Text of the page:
Non-Profit Education Center Closes, Language Center Changes Hands< < Back to
The Athens-based nonprofit Appalachian Progressive Education Center, which over the years has offered language classes and arts and anti-bullying programs, has ceased operation.
However, its Athens Language Center remains open under new management.
The Appalachian Progressive Education Center was formed in 2006, an outgrowth of art and theater programs launched at ARTS/West by Dominika Adamova, who came to Athens from Prague in the Czech Republic. The decision to cease the nonprofit’s operations was made about a month ago and finalized about a week ago, according to board member Kyle Goode.
The nature of the center changed over the years. Todd Neff, who was chairman of the board, said the transformation was largely due to other organizations offering similar programming.
Also, the nonprofit experienced changeovers in board members and directors.
“About a year ago we decided, ‘well, we’ll let the Dairy Barn handle the arts,'” Goode said. “We decided to focus on the language (instruction), but we couldn’t make the numbers work.”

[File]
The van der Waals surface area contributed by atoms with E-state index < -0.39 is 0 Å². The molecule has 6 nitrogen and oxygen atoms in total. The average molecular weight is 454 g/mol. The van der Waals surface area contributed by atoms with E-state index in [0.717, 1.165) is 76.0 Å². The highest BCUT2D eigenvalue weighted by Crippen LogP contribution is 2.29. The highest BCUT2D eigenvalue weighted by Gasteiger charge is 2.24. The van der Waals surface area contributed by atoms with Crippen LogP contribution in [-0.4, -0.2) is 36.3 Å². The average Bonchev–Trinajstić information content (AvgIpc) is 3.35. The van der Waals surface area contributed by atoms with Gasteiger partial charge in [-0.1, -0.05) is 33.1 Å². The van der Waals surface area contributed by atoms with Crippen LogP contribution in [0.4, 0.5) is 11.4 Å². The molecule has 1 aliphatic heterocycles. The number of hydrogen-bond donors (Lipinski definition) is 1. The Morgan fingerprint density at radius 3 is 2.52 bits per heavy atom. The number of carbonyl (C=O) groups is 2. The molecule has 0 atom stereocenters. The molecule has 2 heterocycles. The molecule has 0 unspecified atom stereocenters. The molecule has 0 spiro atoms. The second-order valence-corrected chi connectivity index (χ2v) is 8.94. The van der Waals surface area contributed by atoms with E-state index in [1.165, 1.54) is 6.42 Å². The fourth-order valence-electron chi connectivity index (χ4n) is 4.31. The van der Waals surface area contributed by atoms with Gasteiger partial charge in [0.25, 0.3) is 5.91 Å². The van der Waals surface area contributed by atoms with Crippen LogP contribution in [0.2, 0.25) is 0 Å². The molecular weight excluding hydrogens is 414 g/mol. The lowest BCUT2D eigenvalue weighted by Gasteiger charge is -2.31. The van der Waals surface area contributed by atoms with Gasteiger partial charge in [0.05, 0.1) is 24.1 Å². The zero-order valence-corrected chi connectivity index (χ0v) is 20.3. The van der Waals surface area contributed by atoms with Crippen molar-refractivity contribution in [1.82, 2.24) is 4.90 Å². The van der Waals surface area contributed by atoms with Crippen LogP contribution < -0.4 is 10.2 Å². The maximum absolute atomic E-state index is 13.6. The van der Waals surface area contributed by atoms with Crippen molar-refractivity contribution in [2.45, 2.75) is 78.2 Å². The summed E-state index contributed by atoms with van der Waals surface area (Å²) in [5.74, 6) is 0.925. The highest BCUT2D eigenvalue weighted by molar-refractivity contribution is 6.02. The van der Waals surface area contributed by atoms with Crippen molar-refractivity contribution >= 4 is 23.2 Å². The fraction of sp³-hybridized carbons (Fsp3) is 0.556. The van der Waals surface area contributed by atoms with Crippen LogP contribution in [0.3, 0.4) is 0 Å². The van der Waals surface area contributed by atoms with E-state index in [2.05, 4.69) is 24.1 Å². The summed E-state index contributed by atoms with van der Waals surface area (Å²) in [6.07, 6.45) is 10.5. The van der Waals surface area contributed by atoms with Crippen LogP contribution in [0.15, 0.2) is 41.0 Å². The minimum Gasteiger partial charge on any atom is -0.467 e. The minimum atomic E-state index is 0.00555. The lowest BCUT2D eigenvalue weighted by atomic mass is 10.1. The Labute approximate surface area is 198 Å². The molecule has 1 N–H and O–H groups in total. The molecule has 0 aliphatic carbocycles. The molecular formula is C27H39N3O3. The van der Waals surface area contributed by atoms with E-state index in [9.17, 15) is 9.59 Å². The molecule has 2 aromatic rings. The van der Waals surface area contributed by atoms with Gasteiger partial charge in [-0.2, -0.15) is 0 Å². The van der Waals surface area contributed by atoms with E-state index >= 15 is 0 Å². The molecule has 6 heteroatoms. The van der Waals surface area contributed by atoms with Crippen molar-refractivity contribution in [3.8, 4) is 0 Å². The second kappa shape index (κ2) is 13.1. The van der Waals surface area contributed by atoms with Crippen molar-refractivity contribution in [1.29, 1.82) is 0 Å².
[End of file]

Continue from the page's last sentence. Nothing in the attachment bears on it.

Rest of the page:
The center offered foreign language classes to both adults and children, and also offered English as a second language.
“I’m not sure that we had enough of a market to support it,” said Neff, who acknowledged that he put some of his own money in the program to try to keep it afloat.
“We did our best to provide language instruction at reasonable rates,” Goode said, although price was a barrier for some local residents. As for international students, programs at Ohio University were more expensive but studying at OU qualified students to get educational visas, he said.
“Ultimately, it didn’t seem viable,” Goode said of the decision to cease operations. He said the organization’s nonprofit designation has legally been put on hold, leaving open the possibility that the Appalachian Progressive Education Center could someday be resurrected.
Amber Duff of Athens has taken over the lease of the Athens Language Center at 8 N. Court St.
“We’re really glad that it is going on in private hands,” Neff said.
Duff said the language center, which is currently for-profit, has become part of The Synapse Gym, which she formed a few months ago. In addition to language instruction, a variety of programs are offered, including classes (currently science and Spanish) for students who are home schooling, computer classes and film classes, she said.
“We hope to become nonprofit, probably in August,” Duff said, adding that the non-profit will be formed with Laura Post, who already offers yoga and educational programming.
Duff said a goal is to offer programs for free for students who are in the free lunch program in Athens City Schools.